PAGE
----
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Adebe DeRango-Adem

was born Barbara Theresa Christian in St. Thomas, Virgin Islands, one of six children of Alphonso Christian, a judge, and Ruth (maiden name unknown).

Christian was admitted to Marquette University in Wisconsin at the age of fifteen, graduating cum laude with a B.A. in 1963. She chose to continue studying literature at Columbia University in New York City, in part because of its proximity to Harlem and resonance with the legacy of the Harlem Renaissance writers, who were still largely foreign to the American literary canon during her term of study. Harlem was also a fertile center for political activism in the 1960s civil rights era and central to the creation of a new black intellectual elite whose activities centered around the bookstore run by Lewis Micheaux, brother of black filmmaker Oscar Micheaux. Christian was also said to have met Langston Hughes personal secretary in ...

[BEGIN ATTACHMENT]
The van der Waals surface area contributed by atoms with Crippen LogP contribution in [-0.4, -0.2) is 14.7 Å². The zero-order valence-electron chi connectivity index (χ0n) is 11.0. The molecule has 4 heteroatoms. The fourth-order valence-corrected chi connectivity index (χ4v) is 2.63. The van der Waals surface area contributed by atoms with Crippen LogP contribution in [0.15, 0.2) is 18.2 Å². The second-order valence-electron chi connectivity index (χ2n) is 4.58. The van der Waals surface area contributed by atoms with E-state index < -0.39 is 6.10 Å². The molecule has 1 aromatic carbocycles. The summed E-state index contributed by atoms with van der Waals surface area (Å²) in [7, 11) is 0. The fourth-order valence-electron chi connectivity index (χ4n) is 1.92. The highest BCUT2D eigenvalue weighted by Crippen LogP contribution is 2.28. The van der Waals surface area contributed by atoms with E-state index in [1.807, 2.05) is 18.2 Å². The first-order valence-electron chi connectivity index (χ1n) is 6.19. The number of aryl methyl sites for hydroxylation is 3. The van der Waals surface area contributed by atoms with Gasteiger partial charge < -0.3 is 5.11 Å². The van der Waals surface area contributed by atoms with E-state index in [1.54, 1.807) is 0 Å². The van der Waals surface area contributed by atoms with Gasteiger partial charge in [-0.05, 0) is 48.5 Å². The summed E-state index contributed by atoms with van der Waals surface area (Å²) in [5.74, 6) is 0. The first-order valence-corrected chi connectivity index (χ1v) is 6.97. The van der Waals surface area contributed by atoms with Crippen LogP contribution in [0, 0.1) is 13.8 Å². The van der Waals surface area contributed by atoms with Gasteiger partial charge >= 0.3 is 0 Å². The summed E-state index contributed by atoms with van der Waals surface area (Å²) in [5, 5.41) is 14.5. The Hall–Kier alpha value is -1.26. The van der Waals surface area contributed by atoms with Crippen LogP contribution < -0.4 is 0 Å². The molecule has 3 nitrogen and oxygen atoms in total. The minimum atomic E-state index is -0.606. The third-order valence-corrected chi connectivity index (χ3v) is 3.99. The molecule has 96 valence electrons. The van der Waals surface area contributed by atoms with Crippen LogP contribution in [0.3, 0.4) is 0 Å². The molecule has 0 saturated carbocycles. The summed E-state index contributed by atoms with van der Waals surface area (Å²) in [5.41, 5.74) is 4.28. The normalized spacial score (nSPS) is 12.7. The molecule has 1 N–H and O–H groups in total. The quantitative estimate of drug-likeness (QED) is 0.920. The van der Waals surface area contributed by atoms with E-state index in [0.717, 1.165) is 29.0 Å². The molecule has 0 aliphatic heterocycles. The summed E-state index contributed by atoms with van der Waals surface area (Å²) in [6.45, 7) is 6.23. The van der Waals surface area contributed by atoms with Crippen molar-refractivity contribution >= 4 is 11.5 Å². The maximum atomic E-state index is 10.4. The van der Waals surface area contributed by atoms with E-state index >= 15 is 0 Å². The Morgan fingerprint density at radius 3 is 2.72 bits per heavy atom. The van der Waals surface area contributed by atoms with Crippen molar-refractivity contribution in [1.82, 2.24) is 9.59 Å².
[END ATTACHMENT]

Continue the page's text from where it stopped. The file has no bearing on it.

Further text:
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Nicole Sealey

intellectual, feminist, educator, cultural critic, social activist, and poet, was born Gloria Jean Watkins in Hopkinsville, Kentucky, to Veodis Watkins, a custodian, and Rosa Bell Watkins, a housekeeper. One of seven children, hooks grew up in a poor family in which poetry was a well-respected art form. On stormy nights the Watkins family would host talent shows in their living room. As a youth, hooks would recite poems by such authors as Langston Hughes and James Weldon Johnson. By the age of ten, hooks was already writing and reading her own work.

Hooks attended Booker T. Washington Elementary, a segregated black school. Her teachers, mostly single black women, nurtured and fostered her young mind. With the integration of public schools in the 1960s, however, black students were bused to white schools. Hooks soon learned that the white teachers at Crispus Attucks ...